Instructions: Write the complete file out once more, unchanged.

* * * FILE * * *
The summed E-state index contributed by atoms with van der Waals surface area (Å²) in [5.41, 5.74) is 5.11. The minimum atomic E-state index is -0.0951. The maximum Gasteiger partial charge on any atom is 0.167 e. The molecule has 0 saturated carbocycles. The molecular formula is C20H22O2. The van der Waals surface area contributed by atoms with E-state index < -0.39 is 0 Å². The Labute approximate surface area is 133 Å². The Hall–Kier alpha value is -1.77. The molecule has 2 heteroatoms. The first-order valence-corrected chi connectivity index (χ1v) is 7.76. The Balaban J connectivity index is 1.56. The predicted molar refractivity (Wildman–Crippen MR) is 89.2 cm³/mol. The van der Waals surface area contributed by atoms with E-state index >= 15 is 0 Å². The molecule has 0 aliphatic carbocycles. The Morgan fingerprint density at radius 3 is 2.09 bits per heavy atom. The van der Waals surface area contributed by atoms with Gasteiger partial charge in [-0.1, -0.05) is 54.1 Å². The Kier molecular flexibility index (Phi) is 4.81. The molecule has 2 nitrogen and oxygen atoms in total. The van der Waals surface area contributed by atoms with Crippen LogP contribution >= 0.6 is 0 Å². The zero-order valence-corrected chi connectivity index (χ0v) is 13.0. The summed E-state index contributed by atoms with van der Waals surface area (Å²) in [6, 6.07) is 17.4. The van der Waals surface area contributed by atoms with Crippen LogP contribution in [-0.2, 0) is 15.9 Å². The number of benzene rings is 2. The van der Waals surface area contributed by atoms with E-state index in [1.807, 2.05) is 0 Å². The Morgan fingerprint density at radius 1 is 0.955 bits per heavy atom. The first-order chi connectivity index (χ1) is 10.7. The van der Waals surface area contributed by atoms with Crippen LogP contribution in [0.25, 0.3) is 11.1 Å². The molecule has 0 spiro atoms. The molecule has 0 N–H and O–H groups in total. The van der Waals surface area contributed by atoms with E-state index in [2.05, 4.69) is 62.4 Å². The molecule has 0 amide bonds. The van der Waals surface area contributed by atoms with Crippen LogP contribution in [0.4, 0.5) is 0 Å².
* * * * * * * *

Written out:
The summed E-state index contributed by atoms with van der Waals surface area (Å²) in [5.41, 5.74) is 5.11. The minimum atomic E-state index is -0.0951. The maximum Gasteiger partial charge on any atom is 0.167 e. The molecule has 0 saturated carbocycles. The molecular formula is C20H22O2. The van der Waals surface area contributed by atoms with E-state index < -0.39 is 0 Å². The Labute approximate surface area is 133 Å². The Hall–Kier alpha value is -1.77. The molecule has 2 heteroatoms. The first-order valence-corrected chi connectivity index (χ1v) is 7.76. The Balaban J connectivity index is 1.56. The predicted molar refractivity (Wildman–Crippen MR) is 89.2 cm³/mol. The van der Waals surface area contributed by atoms with E-state index >= 15 is 0 Å². The molecule has 0 aliphatic carbocycles. The Morgan fingerprint density at radius 3 is 2.09 bits per heavy atom. The van der Waals surface area contributed by atoms with Gasteiger partial charge in [-0.1, -0.05) is 54.1 Å². The Kier molecular flexibility index (Phi) is 4.81. The molecule has 2 nitrogen and oxygen atoms in total. The van der Waals surface area contributed by atoms with Crippen LogP contribution >= 0.6 is 0 Å². The zero-order valence-corrected chi connectivity index (χ0v) is 13.0. The summed E-state index contributed by atoms with van der Waals surface area (Å²) in [6, 6.07) is 17.4. The van der Waals surface area contributed by atoms with Crippen LogP contribution in [-0.2, 0) is 15.9 Å². The number of benzene rings is 2. The van der Waals surface area contributed by atoms with E-state index in [1.807, 2.05) is 0 Å². The Morgan fingerprint density at radius 1 is 0.955 bits per heavy atom. The first-order chi connectivity index (χ1) is 10.7. The van der Waals surface area contributed by atoms with Crippen LogP contribution in [0.25, 0.3) is 11.1 Å². The molecule has 0 spiro atoms. The molecule has 0 N–H and O–H groups in total. The van der Waals surface area contributed by atoms with E-state index in [2.05, 4.69) is 62.4 Å². The molecule has 0 amide bonds. The van der Waals surface area contributed by atoms with Crippen LogP contribution in [0.4, 0.5) is 0 Å².